“… Neil Raynsford, Accountant. Gentlemen, we can rebuild him. We have the technology to make the world’s first bionic accountant. Neil Raynsford will be that accountant. We can make him better than he was: better … stronger … faster …”
Big ask, you might say. And it was even bigger when Neil, our International Director, returned from a comfortable looking holiday, and clipped himself inside a pedal for the first time in his life. In the next two months, Neil has joined a cycling club, and embraced the initiation that is otherwise known as becoming a MAMIL (a middle aged man in lycra). Having started from a low base – he realised after his first 12 mile ride that it was “… a bit harder than he had thought …” – Neil has made spectacular progress: a successful completion (in the 4th fastest time!) of both the 28 mile Tour de Test Valley course in memory of a client, and the 41 mile New Forest Sportive Short Course. Inevitably, Neil has also undergone something of a mini-physical metamorphosis: evidently, the padding in his lycra shorts is now primarily just what he purchased …
(a pumped-up Neil Raynsford races off ahead of fellow Langdowns DFK director Bob Law)
All of which takes me on to the central theme – Bike-to-Work. With cycling undergoing something of a national resurgence, the government are offering generous tax breaks to those replacing CO2 emissions with pedal power. If an employer lends or hires a bicycle and related equipment to an employee, the benefit can be exempt from tax. What’s more, the cost of providing the benefit is tax deductible. So, employers get to recover the purchase price, usually all in the year of purchase, and recover the VAT too.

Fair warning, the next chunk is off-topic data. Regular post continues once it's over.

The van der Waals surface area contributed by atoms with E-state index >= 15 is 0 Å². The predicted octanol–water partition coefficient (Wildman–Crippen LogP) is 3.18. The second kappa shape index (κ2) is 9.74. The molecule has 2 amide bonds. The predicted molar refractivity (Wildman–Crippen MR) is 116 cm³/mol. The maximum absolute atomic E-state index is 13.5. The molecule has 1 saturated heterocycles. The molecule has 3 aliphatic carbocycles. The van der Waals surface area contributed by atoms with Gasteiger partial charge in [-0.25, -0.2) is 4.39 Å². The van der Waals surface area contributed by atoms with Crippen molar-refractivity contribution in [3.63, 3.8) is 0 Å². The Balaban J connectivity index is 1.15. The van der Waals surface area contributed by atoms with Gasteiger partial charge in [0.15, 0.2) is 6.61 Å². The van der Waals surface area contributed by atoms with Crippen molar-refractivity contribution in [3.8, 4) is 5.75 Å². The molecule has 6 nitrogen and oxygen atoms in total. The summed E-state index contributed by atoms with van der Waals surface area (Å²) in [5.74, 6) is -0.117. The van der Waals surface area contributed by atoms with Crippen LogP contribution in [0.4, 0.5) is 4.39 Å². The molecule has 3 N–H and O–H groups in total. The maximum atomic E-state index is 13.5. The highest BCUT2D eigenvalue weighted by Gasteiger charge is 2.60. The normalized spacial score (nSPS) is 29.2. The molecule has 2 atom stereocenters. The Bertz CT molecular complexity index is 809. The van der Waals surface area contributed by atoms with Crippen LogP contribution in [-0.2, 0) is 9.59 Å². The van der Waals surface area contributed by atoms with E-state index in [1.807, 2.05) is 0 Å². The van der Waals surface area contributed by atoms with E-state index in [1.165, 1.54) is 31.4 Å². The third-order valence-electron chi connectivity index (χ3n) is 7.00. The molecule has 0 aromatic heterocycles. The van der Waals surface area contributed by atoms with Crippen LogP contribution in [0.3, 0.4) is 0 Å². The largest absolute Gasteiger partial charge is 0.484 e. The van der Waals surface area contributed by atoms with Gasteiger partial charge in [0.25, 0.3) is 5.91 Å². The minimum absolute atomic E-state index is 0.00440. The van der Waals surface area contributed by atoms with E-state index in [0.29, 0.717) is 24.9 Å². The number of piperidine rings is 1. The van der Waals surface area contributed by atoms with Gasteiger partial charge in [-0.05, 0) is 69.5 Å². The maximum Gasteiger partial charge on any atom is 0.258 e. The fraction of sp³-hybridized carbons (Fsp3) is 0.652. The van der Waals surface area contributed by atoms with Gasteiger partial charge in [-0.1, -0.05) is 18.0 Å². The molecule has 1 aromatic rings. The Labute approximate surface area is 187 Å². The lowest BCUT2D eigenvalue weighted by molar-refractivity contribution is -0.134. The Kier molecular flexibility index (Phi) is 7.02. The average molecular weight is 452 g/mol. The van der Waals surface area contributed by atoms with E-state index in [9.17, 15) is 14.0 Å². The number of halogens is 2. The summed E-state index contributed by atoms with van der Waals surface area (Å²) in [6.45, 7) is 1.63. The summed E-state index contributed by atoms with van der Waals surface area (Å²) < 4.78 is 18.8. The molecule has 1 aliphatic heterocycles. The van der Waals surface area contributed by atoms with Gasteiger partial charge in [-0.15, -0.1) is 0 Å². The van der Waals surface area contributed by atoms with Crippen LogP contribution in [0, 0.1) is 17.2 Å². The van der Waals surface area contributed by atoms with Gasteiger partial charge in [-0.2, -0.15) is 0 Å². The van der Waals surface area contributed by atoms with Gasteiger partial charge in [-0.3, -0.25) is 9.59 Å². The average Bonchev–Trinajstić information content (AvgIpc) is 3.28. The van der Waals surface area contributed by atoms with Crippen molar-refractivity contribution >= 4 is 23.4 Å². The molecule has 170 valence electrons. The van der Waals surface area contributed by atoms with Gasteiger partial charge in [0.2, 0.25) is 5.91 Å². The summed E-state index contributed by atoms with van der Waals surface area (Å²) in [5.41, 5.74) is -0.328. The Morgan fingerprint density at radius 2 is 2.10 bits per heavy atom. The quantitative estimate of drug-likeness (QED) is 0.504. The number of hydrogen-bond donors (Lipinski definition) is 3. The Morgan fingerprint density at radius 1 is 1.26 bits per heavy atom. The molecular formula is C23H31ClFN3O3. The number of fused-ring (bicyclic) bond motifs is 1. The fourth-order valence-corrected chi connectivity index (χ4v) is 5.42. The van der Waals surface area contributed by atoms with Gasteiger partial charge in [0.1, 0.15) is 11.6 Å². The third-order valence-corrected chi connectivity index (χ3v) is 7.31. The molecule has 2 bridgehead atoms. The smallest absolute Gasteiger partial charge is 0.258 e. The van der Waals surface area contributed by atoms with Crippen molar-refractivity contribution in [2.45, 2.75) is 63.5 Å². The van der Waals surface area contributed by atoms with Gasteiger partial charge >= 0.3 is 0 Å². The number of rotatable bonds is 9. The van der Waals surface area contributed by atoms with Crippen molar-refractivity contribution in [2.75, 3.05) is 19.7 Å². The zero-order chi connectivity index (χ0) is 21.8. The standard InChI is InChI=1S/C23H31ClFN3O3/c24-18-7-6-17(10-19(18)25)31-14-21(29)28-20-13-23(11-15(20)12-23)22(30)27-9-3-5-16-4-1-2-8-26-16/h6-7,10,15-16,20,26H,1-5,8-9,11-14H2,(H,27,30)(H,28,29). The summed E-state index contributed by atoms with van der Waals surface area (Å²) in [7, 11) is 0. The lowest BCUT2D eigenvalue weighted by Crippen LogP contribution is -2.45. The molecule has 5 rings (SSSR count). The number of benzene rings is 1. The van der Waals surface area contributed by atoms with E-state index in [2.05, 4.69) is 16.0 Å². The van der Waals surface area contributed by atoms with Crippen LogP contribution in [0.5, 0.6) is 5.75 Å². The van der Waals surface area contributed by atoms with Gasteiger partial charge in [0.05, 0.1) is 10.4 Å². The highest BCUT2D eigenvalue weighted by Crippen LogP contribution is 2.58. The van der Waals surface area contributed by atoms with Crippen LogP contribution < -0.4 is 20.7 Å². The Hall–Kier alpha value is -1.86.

Rather than offering this is as an ‘extra’ reward to employees, employers can deal with it by way of a salary sacrifice scheme. This means that part of the employees’ salary is ‘sacrficed’ to fund the purchase of the bicycle. By so doing, it is not subjected to income tax and national insurance. Typical savings for employees are between 32% for basic rate taxpayers and 42% for high rate taxpayers, and employers can typically save 13.8% of the total value of the salary sacrificed.
The scheme is usually dealt with by a series on online administrators (e.g. cyclescheme.co.uk and bike2workscheme.co.uk) and these contain online calculators that enable both employees and employers to find out the savings based on their personal circumstances (i.e. the cost of the bike and their salary levels).
All in all, everyone wins. But a small word of warning: there are a whole load of special rules. Things like what happens when ownership of a bicycle is transferred to the employee. One other concerns the usage of the bike: although employees do not need to keep any form of mileage log, and HMRC have said they will not police the usage, employees should theoretically use the bike for work purposes at least 50% of the time. So if, like Neil, you live in Andover, and work in Eastleigh and Basingstoke, there would be a whole series of logistical issue to deal with, concerning some fairly inhospitable ‘A’ roads, never mind motorways, to meet the criteria. Realistically, a little bit of lateral thinking involving trains might be required …
But for anyone who has got an appetite for becoming the next Bradley Wiggins, bike to work might be for you!
And one final thought… Steve Austin, isn’t really concerned with bike-to-work scheme rules concerning employer responsibility for repairs, but he’s getting a head start in the DFK Movember stakes (any donations kindly received!)